June 17, 2012
Immune System Removes Beta-Amyloid Toxin From Brain?

Would a more vigorous immune system help prevent Alzheimer's disease? The immune system looks like it protects our brains from beta-amyloid build-up. So would immune system rejuvenation protect the brain from Alzheimer's?

Recent work in mice suggested that the immune system is involved in removing beta-amyloid, the main Alzheimer's-causing substance in the brain. Researchers have now shown for the first time that this may apply in humans.

Researchers at the Peninsula College of Medicine and Dentistry, University of Exeter with colleagues in the National Institute on Aging in the USA and in Italy screened the expression levels of thousands of genes in blood samples from nearly 700 people. The telltale marker of immune system activity against beta-amyloid, a gene called CCR2, emerged as the top marker associated with memory in people.

The immune system ages along with the rest of the body. Is Alzheimer's disease partly caused by the immune system becoming too sluggish to prevent beta-amyloid build-up in the brain?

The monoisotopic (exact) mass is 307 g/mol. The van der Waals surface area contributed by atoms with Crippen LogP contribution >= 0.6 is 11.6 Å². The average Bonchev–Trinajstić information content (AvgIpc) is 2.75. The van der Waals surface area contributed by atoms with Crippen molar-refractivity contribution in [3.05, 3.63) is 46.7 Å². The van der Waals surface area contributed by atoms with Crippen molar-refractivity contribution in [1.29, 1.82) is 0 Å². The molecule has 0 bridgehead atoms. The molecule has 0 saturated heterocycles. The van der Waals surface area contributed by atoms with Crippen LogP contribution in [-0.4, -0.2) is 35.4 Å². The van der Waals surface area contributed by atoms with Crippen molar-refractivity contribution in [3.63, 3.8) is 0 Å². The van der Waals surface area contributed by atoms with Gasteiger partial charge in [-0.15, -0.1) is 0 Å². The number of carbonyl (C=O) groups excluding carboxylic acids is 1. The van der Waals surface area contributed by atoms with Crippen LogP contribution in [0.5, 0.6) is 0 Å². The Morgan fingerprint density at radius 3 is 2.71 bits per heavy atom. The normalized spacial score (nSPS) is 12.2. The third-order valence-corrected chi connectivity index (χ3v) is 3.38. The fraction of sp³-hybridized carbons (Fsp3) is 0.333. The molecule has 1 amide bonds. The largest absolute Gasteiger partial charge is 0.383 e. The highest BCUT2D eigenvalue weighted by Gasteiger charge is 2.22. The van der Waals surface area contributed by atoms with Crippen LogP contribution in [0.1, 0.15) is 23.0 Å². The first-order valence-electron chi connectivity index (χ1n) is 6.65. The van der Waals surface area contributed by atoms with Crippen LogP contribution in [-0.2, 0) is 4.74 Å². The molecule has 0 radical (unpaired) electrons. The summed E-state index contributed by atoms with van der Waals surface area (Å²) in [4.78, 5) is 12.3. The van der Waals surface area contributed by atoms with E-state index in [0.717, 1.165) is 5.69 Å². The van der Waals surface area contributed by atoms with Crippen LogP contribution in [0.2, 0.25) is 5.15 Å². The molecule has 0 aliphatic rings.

A rejuvenated immune system would offer a number of advantages. Most obviously, old people would be at less risk of death from pneumonia or assorted infections picked up in hospitals. But also, an aged immune system is associated with an increased risk of cancer. In fact, rare people have an especially anti-cancer immune system. So a combined rejuvenation and anti-cancer enhancement of the immune system would cut cancer risks.

Since the immune system also removes metabolic trash from the body a rejuvenated immune system would likely reduce the rate of overall body aging by preventing the build-up harmful secretions of cells such as beta-amyloid.

Share |      Randall Parker, 2012 June 17 07:33 AM  Biomedical Alzheimers Treatment


Comments
PacRim Jim said at June 18, 2012 11:26 AM:

Which raises a question:
Do you suppose that the human brain has an "immune system" that removes/forgets/denies toxic memes/thoughts/experiences, to protect the mind?

Peter Spiegel said at June 18, 2012 3:15 PM:

Maybe exercise's protective effect works here?
http://well.blogs.nytimes.com/2012/01/18/how-exercise-may-keep-alzheimers-at-bay/

Tj Green said at June 19, 2012 7:21 AM:

We need to replace or rejuvenate the thymus.

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